Communication difficulties: Face-to-face communication can be super-efficient. The combination of speech and physical gestures can convey an enormous amount. Explaining things by text messages is time consuming and clumsy by comparison, although well timed video calls can go some way towards mitigating this disadvantage.

Extra expenses: Office space has to be created at home and computer and internet infrastructure needs to be brought up to a certain standard to enable efficient remote work. Some employees may not mind paying for such infrastructure themselves in return for the freedom of working from home, but for others it can become a sticking point. The protection of a business’s data becomes more difficult and expensive if dozens of company laptops are linked to the internet from various public spaces such as coffee shops.

Isolation, loneliness and distraction: Working from home does not suit all personalities. Some people find that going into work provides a healthy separation of work life from home life. Some like the collegiality of working in the same office as others and the structure and discipline that office life can provide. At the same time, the home can be full of distractions, especially for those with small children. Any work-from-home system will have to take these problems into account.

Clearly, setting up a work-from-home policy is no simple affair. There are many factors to take into account, some that will be very specific to your own business. But business owners who are willing to try various options, even if it is on a small scale, and to keep abreast of the latest research, will find that they are part of an exciting movement of finding better ways to work.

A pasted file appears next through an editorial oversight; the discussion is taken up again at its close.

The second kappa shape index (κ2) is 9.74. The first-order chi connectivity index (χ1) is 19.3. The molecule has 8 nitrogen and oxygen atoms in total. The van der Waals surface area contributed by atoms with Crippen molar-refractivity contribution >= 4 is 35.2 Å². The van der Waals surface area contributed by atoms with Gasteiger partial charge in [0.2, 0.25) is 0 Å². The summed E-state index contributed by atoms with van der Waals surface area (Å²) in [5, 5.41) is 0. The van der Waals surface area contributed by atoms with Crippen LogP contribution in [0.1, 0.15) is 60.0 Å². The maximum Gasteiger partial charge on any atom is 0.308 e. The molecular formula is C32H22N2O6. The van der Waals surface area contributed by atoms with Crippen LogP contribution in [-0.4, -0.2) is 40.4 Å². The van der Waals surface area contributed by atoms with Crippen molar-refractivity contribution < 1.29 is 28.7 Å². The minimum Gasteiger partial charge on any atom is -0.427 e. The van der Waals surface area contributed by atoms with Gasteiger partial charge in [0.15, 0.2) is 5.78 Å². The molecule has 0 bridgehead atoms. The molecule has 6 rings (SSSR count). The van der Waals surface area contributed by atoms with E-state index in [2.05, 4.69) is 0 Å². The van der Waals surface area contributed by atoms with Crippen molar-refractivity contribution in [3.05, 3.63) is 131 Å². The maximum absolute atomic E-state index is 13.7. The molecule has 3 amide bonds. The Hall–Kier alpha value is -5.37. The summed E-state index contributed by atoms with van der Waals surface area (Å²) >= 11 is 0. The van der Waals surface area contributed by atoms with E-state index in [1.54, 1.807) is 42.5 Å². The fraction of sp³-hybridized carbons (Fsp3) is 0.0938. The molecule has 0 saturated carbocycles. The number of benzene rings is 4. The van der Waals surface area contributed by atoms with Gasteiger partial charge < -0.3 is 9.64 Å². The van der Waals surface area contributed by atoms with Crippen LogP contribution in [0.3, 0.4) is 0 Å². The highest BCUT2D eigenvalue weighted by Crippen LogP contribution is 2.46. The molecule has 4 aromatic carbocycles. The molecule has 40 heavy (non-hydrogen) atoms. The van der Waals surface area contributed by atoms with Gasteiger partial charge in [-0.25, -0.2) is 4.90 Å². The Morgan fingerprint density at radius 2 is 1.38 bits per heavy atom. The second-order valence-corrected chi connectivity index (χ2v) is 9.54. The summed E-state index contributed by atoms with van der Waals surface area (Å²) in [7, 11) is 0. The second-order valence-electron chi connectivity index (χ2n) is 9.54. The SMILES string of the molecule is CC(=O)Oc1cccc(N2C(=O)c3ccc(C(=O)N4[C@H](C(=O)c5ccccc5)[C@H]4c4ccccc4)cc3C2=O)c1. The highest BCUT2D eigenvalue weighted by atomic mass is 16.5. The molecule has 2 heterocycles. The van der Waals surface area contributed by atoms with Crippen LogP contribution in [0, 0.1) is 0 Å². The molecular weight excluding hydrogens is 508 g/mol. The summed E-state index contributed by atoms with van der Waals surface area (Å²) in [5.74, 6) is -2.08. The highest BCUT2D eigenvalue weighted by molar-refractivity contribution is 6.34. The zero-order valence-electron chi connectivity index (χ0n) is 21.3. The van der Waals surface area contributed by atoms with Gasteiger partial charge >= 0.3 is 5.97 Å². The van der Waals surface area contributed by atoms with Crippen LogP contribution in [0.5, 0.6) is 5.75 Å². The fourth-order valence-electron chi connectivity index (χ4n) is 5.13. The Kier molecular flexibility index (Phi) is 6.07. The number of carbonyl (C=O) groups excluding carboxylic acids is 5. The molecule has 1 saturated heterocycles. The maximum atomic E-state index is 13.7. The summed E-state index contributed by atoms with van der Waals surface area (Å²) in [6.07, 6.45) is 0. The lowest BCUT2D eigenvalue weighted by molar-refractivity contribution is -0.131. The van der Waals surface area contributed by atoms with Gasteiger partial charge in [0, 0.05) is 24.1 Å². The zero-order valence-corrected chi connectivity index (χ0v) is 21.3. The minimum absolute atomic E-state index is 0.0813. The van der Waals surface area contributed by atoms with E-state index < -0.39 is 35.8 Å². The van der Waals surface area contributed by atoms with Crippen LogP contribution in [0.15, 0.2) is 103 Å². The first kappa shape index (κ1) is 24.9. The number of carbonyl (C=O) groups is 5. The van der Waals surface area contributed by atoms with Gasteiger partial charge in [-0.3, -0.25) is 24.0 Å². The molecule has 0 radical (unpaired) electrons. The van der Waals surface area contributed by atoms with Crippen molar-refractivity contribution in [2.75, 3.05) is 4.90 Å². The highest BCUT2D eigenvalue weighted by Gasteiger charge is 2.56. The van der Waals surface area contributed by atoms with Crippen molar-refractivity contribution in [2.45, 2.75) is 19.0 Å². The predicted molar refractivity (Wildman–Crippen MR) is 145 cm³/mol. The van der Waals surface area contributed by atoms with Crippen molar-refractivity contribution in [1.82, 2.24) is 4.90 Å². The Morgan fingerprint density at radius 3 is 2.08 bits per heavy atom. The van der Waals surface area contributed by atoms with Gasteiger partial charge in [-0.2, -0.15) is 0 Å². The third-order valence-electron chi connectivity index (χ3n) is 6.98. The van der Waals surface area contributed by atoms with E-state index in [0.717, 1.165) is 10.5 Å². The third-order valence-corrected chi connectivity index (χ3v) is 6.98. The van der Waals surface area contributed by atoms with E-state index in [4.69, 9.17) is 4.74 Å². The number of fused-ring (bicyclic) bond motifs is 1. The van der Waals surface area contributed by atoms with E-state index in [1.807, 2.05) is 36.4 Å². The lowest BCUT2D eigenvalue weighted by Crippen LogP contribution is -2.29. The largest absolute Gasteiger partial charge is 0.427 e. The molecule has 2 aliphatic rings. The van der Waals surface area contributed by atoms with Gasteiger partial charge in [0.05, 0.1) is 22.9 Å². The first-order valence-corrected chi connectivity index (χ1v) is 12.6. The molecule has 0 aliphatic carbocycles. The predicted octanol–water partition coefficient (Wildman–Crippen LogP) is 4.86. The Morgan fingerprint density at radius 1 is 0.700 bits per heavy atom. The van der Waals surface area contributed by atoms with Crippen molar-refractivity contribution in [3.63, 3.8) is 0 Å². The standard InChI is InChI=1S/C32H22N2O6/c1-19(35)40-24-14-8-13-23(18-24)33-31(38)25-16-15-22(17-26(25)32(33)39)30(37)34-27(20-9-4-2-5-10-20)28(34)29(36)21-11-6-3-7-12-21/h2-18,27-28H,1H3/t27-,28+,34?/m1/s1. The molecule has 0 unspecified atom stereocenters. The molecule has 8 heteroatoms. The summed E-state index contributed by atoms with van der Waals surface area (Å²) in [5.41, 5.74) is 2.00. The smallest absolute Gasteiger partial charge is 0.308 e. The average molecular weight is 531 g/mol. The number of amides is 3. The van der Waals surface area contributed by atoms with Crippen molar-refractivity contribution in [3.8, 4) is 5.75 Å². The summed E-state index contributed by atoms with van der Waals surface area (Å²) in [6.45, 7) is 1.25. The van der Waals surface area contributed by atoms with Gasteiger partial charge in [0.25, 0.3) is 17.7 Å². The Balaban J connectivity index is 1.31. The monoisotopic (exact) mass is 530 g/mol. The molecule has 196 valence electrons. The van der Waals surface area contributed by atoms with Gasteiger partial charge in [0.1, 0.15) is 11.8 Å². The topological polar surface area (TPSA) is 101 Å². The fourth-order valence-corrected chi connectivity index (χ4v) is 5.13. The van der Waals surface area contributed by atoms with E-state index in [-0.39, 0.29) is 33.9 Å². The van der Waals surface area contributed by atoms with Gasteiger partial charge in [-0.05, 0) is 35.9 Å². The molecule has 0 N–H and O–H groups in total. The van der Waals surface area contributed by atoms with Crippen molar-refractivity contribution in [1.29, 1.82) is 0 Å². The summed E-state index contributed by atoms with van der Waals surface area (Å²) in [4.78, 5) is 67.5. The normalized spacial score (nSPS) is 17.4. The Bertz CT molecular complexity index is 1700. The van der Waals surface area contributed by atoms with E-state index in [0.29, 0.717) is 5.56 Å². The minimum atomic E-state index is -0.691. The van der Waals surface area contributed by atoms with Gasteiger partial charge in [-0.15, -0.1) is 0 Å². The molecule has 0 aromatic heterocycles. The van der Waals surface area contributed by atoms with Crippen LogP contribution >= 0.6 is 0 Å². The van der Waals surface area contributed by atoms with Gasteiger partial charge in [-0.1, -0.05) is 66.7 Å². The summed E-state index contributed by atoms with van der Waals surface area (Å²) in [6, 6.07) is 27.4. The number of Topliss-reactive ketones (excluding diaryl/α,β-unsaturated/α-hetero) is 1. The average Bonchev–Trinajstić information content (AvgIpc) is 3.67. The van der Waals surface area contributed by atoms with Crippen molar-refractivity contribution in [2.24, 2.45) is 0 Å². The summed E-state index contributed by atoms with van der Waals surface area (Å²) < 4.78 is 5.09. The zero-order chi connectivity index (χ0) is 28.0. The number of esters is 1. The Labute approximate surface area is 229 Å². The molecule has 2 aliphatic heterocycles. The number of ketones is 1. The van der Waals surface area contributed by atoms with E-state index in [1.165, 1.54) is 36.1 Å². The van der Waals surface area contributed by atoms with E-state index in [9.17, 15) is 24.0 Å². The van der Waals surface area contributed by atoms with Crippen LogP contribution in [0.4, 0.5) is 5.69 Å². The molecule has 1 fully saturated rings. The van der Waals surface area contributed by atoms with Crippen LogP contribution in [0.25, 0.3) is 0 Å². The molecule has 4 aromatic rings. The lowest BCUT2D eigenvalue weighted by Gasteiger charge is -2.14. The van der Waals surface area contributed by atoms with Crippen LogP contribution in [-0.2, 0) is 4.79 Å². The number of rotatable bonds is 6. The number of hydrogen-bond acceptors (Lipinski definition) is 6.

About the Author: Kgomotso Ramoenyane

Kgomotso Ramoenyane is our Executive General Manager for Human Resources and has been with our company for 6 years. People are at the heart of Kgomotso’s work and her ultimate objective is to assist individuals to do work that is aligned to their purpose. Kgomotso’s initial exposure to entrepreneurship was through observing her grandmother undertake entrepreneurial ventures in order to survive and take care of their family. True to her innovative nature, she has introduced a blended learning approach and executive coaching to our company. She is particularly interested in women and leadership development. Kgomotso is a mother and enjoys spending her time doing gardening, reading and going on hiking trails. She is our go-to-spokesperson for people management, human resource trends and female entrepreneurship articles.